In this piece Nathan Palmer uses two recent panics at airports in New York and Los Angeles to illustrate how social phenomena spreads in non-linear ways.
Two weeks ago there was a mass shooting in New York City at JFK airport, at least for a little while, and it barely received one day’s worth of attention from the news media. At 9:30pm on August 14th, a woman called 911 to report gunfire in terminal 8 of JFK airport. Within minutes there were stampedes of people in two separate terminals. People poured out of the airport and onto the tarmac. Police officers with weapons drawn ran through screaming for everyone to get down or to leave their luggage and run for their lives. Some 25,000 people inside the airport survived a nightmare two weeks ago, and it barely made a blip on the national news.
Hours after the 911 call, authorities concluded that no shots had been fired. Instead, they hypothesized that the gun shots the caller heard were actually the sounds of fans celebrating Usain Bolt’s Olympic victory in the men’s 100 meter event in a nearby bar.
And then it happened again last night in Los Angeles at LAX.
In this piece Nathan Palmer unpacks what sociologists mean when they say that sociology is the study of social phenomena.
As the fall semester begins, thousands of students across the country will be learning about sociology for the first time. If you’re one of these lucky people, then you’re likely to hear during your first week that sociologists study social phenomena. That is a simple description of what we do, but if you find that description less than helpful, you wouldn’t be alone. But, I’m here to help.
What are Phenomena?
First, phenomena is the plural form of the word phenomenon. A phenomenon is any observed action, event, or situation. Hurricanes, birthday parties, and economic recessions are all examples of phenomena. But here’s the complicated part, a phenomenon is not a thing in and of itself, but rather it is something that happens within things or to things. For example, look at the video below.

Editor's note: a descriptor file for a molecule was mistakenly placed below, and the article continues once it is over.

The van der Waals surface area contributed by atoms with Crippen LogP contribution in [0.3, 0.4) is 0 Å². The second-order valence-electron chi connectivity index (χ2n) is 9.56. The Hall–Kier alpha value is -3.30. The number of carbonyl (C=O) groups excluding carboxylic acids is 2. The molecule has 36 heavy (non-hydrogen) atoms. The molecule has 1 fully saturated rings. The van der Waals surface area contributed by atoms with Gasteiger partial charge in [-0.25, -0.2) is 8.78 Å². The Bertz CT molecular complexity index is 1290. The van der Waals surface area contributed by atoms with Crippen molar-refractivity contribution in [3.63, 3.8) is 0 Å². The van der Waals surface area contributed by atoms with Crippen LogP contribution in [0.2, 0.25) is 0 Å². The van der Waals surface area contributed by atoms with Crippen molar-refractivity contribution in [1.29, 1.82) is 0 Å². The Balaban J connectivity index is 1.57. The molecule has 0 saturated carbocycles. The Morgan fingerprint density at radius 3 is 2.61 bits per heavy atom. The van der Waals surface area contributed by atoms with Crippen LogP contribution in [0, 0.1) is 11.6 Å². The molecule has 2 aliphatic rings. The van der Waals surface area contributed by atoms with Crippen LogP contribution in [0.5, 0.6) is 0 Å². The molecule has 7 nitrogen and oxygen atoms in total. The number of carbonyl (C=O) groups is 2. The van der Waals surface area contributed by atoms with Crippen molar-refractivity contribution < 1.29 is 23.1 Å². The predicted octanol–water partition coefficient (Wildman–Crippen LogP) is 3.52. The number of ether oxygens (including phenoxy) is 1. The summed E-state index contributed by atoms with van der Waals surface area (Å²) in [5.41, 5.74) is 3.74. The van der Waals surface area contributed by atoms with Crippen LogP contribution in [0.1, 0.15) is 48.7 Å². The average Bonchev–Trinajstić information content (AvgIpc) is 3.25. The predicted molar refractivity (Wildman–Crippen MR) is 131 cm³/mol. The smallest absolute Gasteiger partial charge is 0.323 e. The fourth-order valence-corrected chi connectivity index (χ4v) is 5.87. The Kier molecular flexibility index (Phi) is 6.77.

The wave going through the water is a phenomenon, but the wave is not the water itself. This may sound like a trivial distinction, but stay with me, you’ll see why it’s important in a second. The wave is a disturbance going through the water. It’s a series of cause-and-effect events. To understand how waves operate, we cannot study the properties of water. Instead, we have to study waves as a series of events. Or put another way, to understand waves we have to study them as a phenomenon and not as a thing.
What are Social Phenomena?
Social phenomena are observed actions, events, or situations that are created by society as opposed to occurring naturally. Everyday over 7 billion people interact with one another and these social interactions create and spread social phenomena through our communities like waves going through water. As we are already talking about them, let’s take a look the social version of the wave phenomenon.
Automation, or the use of computers, robots, and machines, is efficient and presumably saves us time and mental energy. But automation still requires human involvement. In this post, Stephanie Medley-Rath discusses some of the ways she experiences automation and how human involvement is still needed to make automation work, which begs the question as to whether automation really does replace human workers.
I missed a mortgage payment. I found out 21 days after the payment should have posted. This should not have happened. I have my mortgage payment process completely automated — or so I thought. I have a dedicated checking account that I use only to make my mortgage payment. I have a portion of my paycheck set-up to directly deposit money during each pay period into that account. Once set up, I should not have to do anything to make it work.